In natural languages, we would say "some color is a primary color if the color is red, blue, or yellow."
In every programming language I've seen, that translates into something like:
isPrimaryColor = someColor == "Red" or someColor == "Blue" or someColor == "Yellow"
Why isn't there a syntax that more closely matches the English sentence. After all, you wouldn't say "some color is a primary color if that color is red, or that color is blue, or that color is yellow."
I realize simply
isPrimaryColor = someColor == ("Red" or "Blue" or "Yellow") because instead of Red Blue and Yellow they could be boolean statement in which case boolean logic applies, but what about something like:
isPrimaryColor = someColor ( == "Red" or == "Blue" or == "Yellow")
As an added bonus that syntax would allow for more flexibility, say you wanted to see if a number is between 1 and 100 or 1000 and 2000, you could say:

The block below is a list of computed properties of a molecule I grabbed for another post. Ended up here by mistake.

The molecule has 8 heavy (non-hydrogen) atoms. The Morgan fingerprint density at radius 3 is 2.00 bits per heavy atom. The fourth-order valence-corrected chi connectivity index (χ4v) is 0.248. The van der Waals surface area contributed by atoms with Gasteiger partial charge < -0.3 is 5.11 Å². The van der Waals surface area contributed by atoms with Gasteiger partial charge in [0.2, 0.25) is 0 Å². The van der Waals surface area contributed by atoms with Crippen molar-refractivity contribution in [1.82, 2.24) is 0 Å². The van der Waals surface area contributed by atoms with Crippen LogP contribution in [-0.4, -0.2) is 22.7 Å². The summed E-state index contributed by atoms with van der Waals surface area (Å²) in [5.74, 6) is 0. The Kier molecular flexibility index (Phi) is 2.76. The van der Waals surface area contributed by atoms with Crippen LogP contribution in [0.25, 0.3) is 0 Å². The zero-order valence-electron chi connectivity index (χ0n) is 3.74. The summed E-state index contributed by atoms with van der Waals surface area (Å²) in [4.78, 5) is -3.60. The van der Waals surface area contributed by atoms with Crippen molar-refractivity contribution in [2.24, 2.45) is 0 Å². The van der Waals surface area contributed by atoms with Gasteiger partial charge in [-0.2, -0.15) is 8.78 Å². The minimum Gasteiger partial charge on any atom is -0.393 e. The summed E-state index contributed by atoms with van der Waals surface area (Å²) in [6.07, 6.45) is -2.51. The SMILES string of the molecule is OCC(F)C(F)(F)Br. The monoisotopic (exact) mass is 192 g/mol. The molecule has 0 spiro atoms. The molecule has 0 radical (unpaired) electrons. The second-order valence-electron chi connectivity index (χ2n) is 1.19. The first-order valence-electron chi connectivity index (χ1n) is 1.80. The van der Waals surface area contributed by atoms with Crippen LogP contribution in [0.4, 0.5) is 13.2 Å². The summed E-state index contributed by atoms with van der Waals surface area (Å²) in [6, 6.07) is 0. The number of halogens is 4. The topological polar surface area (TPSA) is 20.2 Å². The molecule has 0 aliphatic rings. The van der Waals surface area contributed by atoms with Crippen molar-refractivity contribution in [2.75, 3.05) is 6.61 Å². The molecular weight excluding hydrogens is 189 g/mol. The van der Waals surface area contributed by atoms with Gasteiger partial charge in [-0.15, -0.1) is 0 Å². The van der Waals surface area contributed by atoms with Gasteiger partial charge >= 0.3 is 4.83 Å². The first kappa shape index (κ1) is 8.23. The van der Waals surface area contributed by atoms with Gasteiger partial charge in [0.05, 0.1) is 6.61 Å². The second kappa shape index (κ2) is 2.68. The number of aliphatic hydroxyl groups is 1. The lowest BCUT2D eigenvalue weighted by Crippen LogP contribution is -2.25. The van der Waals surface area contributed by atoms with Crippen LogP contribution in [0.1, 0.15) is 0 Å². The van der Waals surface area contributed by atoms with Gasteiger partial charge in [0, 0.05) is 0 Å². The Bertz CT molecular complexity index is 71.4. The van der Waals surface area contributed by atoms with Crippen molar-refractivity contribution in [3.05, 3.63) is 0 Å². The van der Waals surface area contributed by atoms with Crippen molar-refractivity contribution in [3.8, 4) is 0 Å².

someNumber ((>= 1 and <=100) or (>=1000 and <=2000))
Very interesting answers, and point taken that I should learn more languages. After reading through the answers I agree that for strictly equality comparison something similar to set membership is a clear and concise way of expressing the same thing (for languages that have language support for concise inline lists or sets and testing membership)
One issues that came up is that if the value to compare is the result of an expensive calculation a temporary variable would need to be (well, should be) created. The other issue is that there may be different evaluations that need to be checked, such as "the result of some expensive calculation should be prime and between 200 and 300"
These scenarios are also covered by more functional languages (though depending on the language may not be more concise), or really any language that can take a function as a parameter. For instance the previous example could be
MeetsRequirements(GetCalculatedValue(), f(x):x > 200, f(x):x < 300, IsPrime)